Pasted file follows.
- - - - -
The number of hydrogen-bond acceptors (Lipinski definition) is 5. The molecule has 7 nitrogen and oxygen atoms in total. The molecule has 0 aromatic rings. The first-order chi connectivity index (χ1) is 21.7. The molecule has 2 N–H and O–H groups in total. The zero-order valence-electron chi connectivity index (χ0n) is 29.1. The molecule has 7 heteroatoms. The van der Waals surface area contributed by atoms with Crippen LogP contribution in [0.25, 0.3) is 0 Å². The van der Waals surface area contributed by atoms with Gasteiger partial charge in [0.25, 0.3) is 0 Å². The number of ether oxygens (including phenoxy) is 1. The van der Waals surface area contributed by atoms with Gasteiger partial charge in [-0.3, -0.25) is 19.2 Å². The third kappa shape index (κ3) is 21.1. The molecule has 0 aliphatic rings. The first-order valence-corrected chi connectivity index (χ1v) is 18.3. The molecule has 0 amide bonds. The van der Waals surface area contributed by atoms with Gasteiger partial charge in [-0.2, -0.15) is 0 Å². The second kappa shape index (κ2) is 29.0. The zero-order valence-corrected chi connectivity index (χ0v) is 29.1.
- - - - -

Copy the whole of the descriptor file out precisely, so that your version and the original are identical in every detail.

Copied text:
The number of hydrogen-bond acceptors (Lipinski definition) is 5. The molecule has 7 nitrogen and oxygen atoms in total. The molecule has 0 aromatic rings. The first-order chi connectivity index (χ1) is 21.7. The molecule has 2 N–H and O–H groups in total. The zero-order valence-electron chi connectivity index (χ0n) is 29.1. The molecule has 7 heteroatoms. The van der Waals surface area contributed by atoms with Crippen LogP contribution in [0.25, 0.3) is 0 Å². The van der Waals surface area contributed by atoms with Gasteiger partial charge in [0.25, 0.3) is 0 Å². The number of ether oxygens (including phenoxy) is 1. The van der Waals surface area contributed by atoms with Gasteiger partial charge in [-0.3, -0.25) is 19.2 Å². The third kappa shape index (κ3) is 21.1. The molecule has 0 aliphatic rings. The first-order valence-corrected chi connectivity index (χ1v) is 18.3. The molecule has 0 amide bonds. The van der Waals surface area contributed by atoms with Gasteiger partial charge in [-0.2, -0.15) is 0 Å². The second kappa shape index (κ2) is 29.0. The zero-order valence-corrected chi connectivity index (χ0v) is 29.1.